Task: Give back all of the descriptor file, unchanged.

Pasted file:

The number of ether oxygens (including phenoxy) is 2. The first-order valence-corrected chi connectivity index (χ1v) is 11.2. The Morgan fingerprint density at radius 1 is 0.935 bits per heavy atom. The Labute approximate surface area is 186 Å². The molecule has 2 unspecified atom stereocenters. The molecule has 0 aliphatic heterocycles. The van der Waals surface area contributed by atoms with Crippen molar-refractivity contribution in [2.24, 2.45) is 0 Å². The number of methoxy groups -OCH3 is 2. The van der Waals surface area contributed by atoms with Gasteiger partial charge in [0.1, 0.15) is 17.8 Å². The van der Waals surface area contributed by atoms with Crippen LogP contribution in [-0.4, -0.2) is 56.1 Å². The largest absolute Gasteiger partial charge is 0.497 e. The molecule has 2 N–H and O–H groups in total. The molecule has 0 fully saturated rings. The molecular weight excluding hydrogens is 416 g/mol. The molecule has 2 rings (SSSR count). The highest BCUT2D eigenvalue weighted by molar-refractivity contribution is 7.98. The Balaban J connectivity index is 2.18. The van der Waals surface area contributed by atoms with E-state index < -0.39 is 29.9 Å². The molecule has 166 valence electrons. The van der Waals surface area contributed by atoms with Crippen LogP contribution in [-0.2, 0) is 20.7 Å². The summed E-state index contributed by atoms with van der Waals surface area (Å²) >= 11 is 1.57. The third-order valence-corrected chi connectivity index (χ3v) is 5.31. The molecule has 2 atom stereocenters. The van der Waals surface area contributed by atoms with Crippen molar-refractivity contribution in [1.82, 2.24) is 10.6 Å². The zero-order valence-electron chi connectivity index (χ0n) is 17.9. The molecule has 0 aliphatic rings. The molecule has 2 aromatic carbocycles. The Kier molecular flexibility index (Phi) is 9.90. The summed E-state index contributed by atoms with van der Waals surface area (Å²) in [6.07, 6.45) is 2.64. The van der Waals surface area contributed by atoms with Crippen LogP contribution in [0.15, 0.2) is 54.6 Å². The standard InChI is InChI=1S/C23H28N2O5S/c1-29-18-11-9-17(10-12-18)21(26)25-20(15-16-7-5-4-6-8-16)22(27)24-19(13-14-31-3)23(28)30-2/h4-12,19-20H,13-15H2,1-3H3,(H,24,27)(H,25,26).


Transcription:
The number of ether oxygens (including phenoxy) is 2. The first-order valence-corrected chi connectivity index (χ1v) is 11.2. The Morgan fingerprint density at radius 1 is 0.935 bits per heavy atom. The Labute approximate surface area is 186 Å². The molecule has 2 unspecified atom stereocenters. The molecule has 0 aliphatic heterocycles. The van der Waals surface area contributed by atoms with Crippen molar-refractivity contribution in [2.24, 2.45) is 0 Å². The number of methoxy groups -OCH3 is 2. The van der Waals surface area contributed by atoms with Gasteiger partial charge in [0.1, 0.15) is 17.8 Å². The van der Waals surface area contributed by atoms with Crippen LogP contribution in [-0.4, -0.2) is 56.1 Å². The largest absolute Gasteiger partial charge is 0.497 e. The molecule has 2 N–H and O–H groups in total. The molecule has 0 fully saturated rings. The molecular weight excluding hydrogens is 416 g/mol. The molecule has 2 rings (SSSR count). The highest BCUT2D eigenvalue weighted by molar-refractivity contribution is 7.98. The Balaban J connectivity index is 2.18. The van der Waals surface area contributed by atoms with E-state index < -0.39 is 29.9 Å². The molecule has 166 valence electrons. The van der Waals surface area contributed by atoms with Crippen LogP contribution in [-0.2, 0) is 20.7 Å². The summed E-state index contributed by atoms with van der Waals surface area (Å²) >= 11 is 1.57. The third-order valence-corrected chi connectivity index (χ3v) is 5.31. The molecule has 2 atom stereocenters. The van der Waals surface area contributed by atoms with Crippen molar-refractivity contribution in [1.82, 2.24) is 10.6 Å². The zero-order valence-electron chi connectivity index (χ0n) is 17.9. The molecule has 0 aliphatic rings. The molecule has 2 aromatic carbocycles. The Kier molecular flexibility index (Phi) is 9.90. The summed E-state index contributed by atoms with van der Waals surface area (Å²) in [6.07, 6.45) is 2.64. The van der Waals surface area contributed by atoms with Crippen LogP contribution in [0.15, 0.2) is 54.6 Å². The standard InChI is InChI=1S/C23H28N2O5S/c1-29-18-11-9-17(10-12-18)21(26)25-20(15-16-7-5-4-6-8-16)22(27)24-19(13-14-31-3)23(28)30-2/h4-12,19-20H,13-15H2,1-3H3,(H,24,27)(H,25,26).